EARTHQUAKES AND PUBLIC HEALTH
By Mara Constantine
In light of the large number of earthquakes in Berkeley this past Fall, as well the fairly large one in Oklahoma, we may be thinking seriously for the first time about an earthquake plan. When living in more or less temporary housing, as students often do, it’s easy to tell yourself the “Big One” won’t come while you’re living there and to put off taking appropriate precautions. According to the USGS, there is a 63% probability of a magnitude 6.7 or greater earthquake striking the greater San Francisco Bay Region in the next 30 years. In other words, there is a chance that a strong earthquake could hit this year.
While it’s impossible to know the exact probability of an earthquake occurring during a more specific time range, there are simple and easy steps we can all take to help us prepare for the aftermath of an earthquake. The first step is awareness – it is important to know what risks you face in the event of a strong trembler. Do you live in a soft story apartment building? A soft story building is typically a several-story apartment building located over a parking garage or a series of retail businesses (with large windows). The consequences of the soft story design were dramatically illustrated in the 1994 Northridge, CA earthquake: “Upper floors were suspended above long, open areas instead of rigid walls. The spindly posts often propping up the lower floors proved to be no match against heavy, swaying upper stories.” According to the City of Berkeley, soft story buildings “have performed poorly in recent earthquakes with some buildings collapsing and causing serious injury and death.” So, if you live in this type of building it is important to be aware of the risk. Since 2005, the City of Berkeley has required landlords to notify tenants if they live in a soft story building, the second phase of the Soft Story Program requires landlords to retrofit their buildings to improve their safety. As of October, however, “only 66 out of the 269 landlords who own soft story buildings in the city have retrofitted.” If you feel comfortable discussing this and taking a bit of a stand, talking to your landlord about your concerns about building safety may help encourage him or her to begin retrofits. Because retrofits have been so slow, it is important to consider whether a building is soft story when looking for your next place to live.
Building safety issues are also present on campus. Please visit website of UC Berkeley’s Seismic Action Plan for Facilities Enhancement and Renewal to see if the buildings where you spend time are seismically fit: http://berkeley.edu/administration/facilities/safer/rating.html/.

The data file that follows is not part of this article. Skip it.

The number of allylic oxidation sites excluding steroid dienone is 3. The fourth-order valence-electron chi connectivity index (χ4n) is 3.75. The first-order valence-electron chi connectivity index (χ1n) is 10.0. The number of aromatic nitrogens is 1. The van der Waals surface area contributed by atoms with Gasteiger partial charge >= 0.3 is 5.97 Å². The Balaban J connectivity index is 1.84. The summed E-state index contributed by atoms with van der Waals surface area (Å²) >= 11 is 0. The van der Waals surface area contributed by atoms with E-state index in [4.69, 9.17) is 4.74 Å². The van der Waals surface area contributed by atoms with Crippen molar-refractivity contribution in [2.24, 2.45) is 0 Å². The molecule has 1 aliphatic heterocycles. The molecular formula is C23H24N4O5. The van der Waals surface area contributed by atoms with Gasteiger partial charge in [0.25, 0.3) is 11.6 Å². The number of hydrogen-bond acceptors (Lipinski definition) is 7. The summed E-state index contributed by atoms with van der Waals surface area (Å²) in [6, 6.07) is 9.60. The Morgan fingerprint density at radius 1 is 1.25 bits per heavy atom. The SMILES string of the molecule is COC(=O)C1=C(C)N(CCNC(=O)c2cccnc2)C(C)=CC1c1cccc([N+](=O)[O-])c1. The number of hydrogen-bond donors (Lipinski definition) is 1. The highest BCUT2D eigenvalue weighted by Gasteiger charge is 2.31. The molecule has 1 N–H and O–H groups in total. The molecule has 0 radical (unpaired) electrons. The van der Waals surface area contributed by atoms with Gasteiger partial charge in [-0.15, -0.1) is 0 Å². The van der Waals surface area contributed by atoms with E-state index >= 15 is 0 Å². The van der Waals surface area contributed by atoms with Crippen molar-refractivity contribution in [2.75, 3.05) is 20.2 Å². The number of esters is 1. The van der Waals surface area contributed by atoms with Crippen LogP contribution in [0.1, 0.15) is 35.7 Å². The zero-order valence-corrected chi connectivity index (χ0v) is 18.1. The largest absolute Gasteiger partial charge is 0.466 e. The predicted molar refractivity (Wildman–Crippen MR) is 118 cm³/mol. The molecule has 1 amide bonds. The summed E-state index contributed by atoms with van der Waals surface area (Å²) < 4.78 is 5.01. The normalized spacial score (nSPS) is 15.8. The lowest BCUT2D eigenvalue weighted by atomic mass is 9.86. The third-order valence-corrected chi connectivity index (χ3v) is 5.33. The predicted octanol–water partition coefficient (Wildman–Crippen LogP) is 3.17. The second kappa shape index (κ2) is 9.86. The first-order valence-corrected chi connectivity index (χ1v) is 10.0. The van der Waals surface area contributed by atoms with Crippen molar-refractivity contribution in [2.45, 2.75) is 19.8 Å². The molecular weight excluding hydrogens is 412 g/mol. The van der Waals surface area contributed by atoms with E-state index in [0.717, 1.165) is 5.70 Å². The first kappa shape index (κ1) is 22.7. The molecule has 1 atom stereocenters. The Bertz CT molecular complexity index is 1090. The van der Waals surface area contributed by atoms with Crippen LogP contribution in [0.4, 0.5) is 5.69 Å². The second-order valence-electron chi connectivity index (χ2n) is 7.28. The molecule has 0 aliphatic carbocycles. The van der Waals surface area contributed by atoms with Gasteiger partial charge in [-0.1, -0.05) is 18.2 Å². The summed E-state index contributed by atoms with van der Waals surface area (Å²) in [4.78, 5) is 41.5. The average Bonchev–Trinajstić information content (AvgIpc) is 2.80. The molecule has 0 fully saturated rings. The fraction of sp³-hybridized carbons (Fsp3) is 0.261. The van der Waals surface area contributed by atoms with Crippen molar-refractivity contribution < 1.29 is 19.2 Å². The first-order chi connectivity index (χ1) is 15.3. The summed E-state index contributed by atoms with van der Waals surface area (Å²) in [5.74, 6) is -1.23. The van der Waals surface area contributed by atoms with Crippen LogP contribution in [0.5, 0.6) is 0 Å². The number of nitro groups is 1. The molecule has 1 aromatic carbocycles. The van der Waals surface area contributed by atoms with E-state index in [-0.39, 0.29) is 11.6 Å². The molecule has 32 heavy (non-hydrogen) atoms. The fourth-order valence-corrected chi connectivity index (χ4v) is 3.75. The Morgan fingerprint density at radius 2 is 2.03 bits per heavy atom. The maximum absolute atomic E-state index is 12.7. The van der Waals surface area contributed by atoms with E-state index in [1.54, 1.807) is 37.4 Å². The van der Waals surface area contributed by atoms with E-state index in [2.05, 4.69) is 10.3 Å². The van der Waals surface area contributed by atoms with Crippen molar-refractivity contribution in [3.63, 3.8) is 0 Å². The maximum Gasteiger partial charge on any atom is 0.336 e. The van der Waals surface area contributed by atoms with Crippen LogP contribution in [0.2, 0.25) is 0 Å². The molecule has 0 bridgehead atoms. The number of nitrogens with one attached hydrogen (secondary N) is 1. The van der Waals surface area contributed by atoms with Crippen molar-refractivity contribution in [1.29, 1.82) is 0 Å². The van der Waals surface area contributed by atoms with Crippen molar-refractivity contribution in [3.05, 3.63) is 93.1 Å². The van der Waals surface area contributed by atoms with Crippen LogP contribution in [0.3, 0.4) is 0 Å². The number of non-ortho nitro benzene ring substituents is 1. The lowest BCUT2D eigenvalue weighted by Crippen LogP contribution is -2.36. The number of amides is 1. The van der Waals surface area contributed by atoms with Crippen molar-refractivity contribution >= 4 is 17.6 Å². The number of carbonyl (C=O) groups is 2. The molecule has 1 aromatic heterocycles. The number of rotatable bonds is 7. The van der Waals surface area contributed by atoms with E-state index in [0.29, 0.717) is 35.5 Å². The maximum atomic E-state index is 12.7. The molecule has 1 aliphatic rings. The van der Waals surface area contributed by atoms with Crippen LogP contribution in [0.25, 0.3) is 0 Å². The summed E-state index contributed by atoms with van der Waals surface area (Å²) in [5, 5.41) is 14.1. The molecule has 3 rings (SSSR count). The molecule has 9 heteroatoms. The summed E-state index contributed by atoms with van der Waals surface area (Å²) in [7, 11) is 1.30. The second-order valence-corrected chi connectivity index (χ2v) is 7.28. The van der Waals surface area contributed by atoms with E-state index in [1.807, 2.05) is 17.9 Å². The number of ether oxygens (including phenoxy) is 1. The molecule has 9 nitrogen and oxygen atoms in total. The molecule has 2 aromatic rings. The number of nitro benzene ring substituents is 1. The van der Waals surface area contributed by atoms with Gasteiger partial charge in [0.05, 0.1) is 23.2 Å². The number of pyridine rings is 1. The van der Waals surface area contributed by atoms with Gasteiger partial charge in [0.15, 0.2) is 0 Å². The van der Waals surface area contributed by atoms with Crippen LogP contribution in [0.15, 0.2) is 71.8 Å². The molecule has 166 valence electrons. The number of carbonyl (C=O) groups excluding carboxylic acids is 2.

Despite years of retrofit and in some cases seismically unfit buildings being knocked down and entirely rebuilt, there are still an alarmingly large number of buildings on campus that are rated seismically poor. While efforts to remedy this continue, such as the upcoming demolition of Campbell Hall, progress is frustrating slow because of lack of funding.
In case of an earthquake, the US government recommends to keep in mind the mantra DROP, COVER, AND HOLD: “DROP to the ground; take COVER by getting under a sturdy table or other piece of furniture; and HOLD ON until the shaking stops. If there isn’t a table or desk near you, cover your face and head with your arms and crouch in an inside corner of the building.” The website ready.gov, published by the Federal Agency for Emergency Management, has information about what to do before, during, and after an earthquake in order to best stay safe. Check out the website here: http://www.ready.gov/earthquakes!
I’d like to leave you all with a few tips that are easy enough for even the busiest college student. First, because fires are the most common hazard after an earthquake, make sure you have a fire extinguisher, know where it is, and know how to use it. Second, have a supply of bottled water at all times. During an earthquake, water pipes may rupture and local stores could quickly run out of water. It is also recommended to keep a supply of canned food (with a can opener) in case an earthquake of very large magnitude has long lasting effects making it impossible to cook or to buy supplies. Finally, phone service is known not to function properly when many people are making calls or sending texts at the same time, as would happen in the event of an earthquake. Therefore, it’s a good idea to make a plan with your best friend or significant other of where to meet in case you cannot contact each other after an earthquake.
About the Author: Mara Constantine is a 4th year sociology major and California native. She is currently a research assistant for Professor Kristin Luker. In addition to writing for the Public Health Advocate blog, Mara is also an active member of the Cal Cooking Club and a tutor in the YWCA’s English-in-Action program. Her public health interests include maternal and child health, health of immigrant populations, and health disparities.